* About 80 percent of stocks on NYSE, Nasdaq in red
* U.S. employers hired at the slowest pace in nine months in
* F5 Networks plunges after weak outlook, weighs on peers
* Indexes down: Dow 0.5 pct, S&P 0.7 pct, Nasdaq 0.9 pct
By Caroline Valetkevitch
NEW YORK, April 5 (Reuters) - The S&P 500 was on track for
its worst weekly performance of the year on Friday after
weaker-than-expected U.S. jobs data added to worries the U.S.
economy could be losing momentum.
The S&P 500 was down about 1.5 percent for the week.
Losses were broad, with about 80 percent of stocks on the New
York Stock Exchange and Nasdaq falling.
The government said 88,000 jobs were added in March, less
than half economists' average forecast of 200,000. The
unemployment rate dipped to 7.6 percent from 7.7 percent,
largely due to people dropping out of the work force.
The unemployment report follows similarly disappointing
readings on the manufacturing and services sector as well as
other poor labor market data.
Next week reports on first-quarter earnings unofficially get
started, another concern for investors. Analysts' estimates for
earnings growth in the first quarter have fallen since late last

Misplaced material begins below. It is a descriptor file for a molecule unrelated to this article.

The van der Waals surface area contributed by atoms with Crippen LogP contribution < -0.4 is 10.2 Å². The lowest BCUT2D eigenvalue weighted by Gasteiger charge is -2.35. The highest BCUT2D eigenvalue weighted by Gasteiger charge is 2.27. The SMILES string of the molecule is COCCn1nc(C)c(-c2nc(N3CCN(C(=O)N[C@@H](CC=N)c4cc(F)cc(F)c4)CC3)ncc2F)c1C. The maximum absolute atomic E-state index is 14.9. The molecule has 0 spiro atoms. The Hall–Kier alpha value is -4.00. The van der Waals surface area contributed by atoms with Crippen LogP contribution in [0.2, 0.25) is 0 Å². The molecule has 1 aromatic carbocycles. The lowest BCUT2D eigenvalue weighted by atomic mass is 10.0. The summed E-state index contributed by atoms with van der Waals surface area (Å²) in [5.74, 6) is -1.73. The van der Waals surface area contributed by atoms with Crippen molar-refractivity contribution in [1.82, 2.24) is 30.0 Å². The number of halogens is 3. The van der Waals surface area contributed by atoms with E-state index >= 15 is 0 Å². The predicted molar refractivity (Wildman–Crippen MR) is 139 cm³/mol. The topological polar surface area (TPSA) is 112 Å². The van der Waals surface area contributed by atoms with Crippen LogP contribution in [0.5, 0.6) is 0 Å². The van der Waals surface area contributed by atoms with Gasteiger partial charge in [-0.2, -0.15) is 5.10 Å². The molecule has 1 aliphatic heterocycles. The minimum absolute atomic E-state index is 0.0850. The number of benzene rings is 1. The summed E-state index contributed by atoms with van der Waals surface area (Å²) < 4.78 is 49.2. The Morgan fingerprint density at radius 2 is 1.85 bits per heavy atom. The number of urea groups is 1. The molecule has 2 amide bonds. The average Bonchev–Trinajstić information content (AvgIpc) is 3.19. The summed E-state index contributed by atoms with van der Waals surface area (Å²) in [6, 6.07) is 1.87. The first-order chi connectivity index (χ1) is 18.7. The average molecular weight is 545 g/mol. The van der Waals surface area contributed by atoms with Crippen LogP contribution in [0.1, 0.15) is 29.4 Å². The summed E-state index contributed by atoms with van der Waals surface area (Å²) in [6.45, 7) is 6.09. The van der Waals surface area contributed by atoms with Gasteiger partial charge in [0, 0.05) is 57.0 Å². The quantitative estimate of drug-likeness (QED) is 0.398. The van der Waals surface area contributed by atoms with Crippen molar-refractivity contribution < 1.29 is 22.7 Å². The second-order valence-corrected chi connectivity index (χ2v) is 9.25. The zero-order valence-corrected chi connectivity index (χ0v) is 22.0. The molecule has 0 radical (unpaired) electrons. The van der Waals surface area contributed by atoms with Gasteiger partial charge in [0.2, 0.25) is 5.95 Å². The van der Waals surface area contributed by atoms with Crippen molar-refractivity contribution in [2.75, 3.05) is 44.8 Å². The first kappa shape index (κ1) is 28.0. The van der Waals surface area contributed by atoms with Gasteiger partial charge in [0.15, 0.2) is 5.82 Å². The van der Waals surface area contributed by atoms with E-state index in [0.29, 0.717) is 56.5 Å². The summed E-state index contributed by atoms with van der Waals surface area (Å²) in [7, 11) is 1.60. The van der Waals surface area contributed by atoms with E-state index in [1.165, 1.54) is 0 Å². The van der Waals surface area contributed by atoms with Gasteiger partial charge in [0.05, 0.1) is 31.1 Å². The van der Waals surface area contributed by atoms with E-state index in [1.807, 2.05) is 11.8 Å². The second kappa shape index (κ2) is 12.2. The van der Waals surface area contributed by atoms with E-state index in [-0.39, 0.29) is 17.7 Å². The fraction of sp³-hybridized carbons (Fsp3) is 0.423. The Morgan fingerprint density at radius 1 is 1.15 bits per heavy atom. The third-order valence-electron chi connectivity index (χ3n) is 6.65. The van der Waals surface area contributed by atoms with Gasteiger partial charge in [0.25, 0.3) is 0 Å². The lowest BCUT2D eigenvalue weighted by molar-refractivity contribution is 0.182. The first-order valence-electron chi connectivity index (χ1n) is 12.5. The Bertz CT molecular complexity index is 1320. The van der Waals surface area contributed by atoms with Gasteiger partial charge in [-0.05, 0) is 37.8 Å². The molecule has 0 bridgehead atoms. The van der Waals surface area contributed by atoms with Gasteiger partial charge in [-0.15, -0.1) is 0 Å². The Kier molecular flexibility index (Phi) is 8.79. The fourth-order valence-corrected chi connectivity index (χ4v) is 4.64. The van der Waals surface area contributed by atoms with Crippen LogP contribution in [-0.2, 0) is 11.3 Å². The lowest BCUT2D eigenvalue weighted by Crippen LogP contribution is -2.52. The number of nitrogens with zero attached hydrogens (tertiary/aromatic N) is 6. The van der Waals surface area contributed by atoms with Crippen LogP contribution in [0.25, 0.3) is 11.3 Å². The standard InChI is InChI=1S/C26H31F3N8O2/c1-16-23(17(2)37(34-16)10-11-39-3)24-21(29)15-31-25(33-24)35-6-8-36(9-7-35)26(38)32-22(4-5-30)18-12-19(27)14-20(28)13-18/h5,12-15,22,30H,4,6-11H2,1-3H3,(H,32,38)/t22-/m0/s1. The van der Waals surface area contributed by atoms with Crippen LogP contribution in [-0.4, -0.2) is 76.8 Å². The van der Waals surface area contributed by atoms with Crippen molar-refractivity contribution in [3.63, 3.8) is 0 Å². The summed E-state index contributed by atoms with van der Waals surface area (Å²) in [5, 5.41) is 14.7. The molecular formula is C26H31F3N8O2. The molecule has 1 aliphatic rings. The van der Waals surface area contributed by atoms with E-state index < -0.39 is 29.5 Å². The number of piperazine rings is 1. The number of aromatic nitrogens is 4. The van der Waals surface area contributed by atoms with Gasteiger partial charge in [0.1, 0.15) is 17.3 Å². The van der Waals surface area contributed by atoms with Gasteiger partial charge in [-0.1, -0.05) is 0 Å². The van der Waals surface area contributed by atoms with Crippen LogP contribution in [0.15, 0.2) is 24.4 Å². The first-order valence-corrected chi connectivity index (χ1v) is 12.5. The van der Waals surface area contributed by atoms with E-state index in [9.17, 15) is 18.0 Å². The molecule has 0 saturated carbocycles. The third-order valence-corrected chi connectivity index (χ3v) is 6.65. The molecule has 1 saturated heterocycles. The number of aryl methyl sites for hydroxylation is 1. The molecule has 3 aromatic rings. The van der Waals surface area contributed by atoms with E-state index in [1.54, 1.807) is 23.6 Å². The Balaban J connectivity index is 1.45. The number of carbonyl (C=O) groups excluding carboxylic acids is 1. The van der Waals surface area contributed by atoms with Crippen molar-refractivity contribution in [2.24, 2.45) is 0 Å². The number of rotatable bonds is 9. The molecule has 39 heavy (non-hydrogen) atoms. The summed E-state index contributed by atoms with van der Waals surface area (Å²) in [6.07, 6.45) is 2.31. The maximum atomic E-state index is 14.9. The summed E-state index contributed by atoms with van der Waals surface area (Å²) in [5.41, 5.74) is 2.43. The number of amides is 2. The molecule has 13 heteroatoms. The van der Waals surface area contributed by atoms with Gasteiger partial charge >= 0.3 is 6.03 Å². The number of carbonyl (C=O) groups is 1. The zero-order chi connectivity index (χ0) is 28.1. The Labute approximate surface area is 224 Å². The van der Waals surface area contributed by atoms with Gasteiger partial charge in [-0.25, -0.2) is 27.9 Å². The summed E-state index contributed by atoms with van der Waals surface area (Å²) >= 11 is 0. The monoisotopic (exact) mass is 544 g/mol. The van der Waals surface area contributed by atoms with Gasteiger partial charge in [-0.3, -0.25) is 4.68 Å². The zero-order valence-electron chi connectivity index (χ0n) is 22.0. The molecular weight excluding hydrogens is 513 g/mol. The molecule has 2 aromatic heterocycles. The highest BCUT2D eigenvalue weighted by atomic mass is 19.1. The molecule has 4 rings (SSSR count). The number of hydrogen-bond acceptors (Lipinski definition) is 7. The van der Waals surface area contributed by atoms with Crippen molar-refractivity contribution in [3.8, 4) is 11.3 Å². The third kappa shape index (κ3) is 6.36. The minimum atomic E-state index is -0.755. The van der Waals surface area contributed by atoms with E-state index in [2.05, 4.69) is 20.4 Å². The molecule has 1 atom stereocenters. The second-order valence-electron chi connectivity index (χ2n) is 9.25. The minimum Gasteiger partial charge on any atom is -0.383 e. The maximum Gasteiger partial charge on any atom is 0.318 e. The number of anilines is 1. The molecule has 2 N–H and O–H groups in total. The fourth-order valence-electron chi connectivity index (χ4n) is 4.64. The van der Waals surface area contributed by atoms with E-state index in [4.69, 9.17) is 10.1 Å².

year, according to Thomson Reuters data.
"They're really waiting for the earnings season on balance
to disappoint. Given the macro background, I think that really
is the worry," said Bruce Zaro, chief technical strategist,
Delta Global Asset Management in Boston.
The S&P 500's biggest percentage decliner was network gear
maker F5 Networks Inc, which dropped 16.8 percent to
$73.58 a day after forecasting quarterly earnings and revenue
well below Wall Street's expectations.
The Dow Jones industrial average was down 78.95
points, or 0.54 percent, at 14,527.16. The Standard & Poor's 500
Index was down 10.34 points, or 0.66 percent, at
1,549.64. The Nasdaq Composite Index was down 29.15
points, or 0.90 percent, at 3,195.83.
Several of F5's competitors were also sharply lower, with
Juniper Networks off 2.9 percent at $17.60 and Citrix
Systems down 1.7 percent at $68.53.
Airline stocks were hit after J.P Morgan Securities cut its
revenue expectations for U.S. airlines by 2 percent to 3 percent
for 2013 and 2014 and said it expects monthly revenue per
available seat mile to turn negative for some airlines, partly
due to the federal government's automatic spending cuts.
Delta Airlines Inc fell 4.8 percent to $14.04 and
United Continental Holdings was off 2.9 percent at
If the S&P closes down on the week, it will be only the
third weekly loss this year. The benchmark index has gained
about 8 percent so far this year without a significant pullback,
leading many analysts to expect one.
Energy shares were pressured as the group is closely tied to
economic growth expectations and crude oil futures fell for a
third straight day. Chevron Corp fell 0.8 percent to
Earnings forecasts have been scaled back heading into
first-quarter reports, due to start on Monday with Alcoa.
S&P 500 earnings are expected to have risen just 1.6 percent
from a year ago, according to Thomson Reuters data, down from a
4.3 percent forecast in January.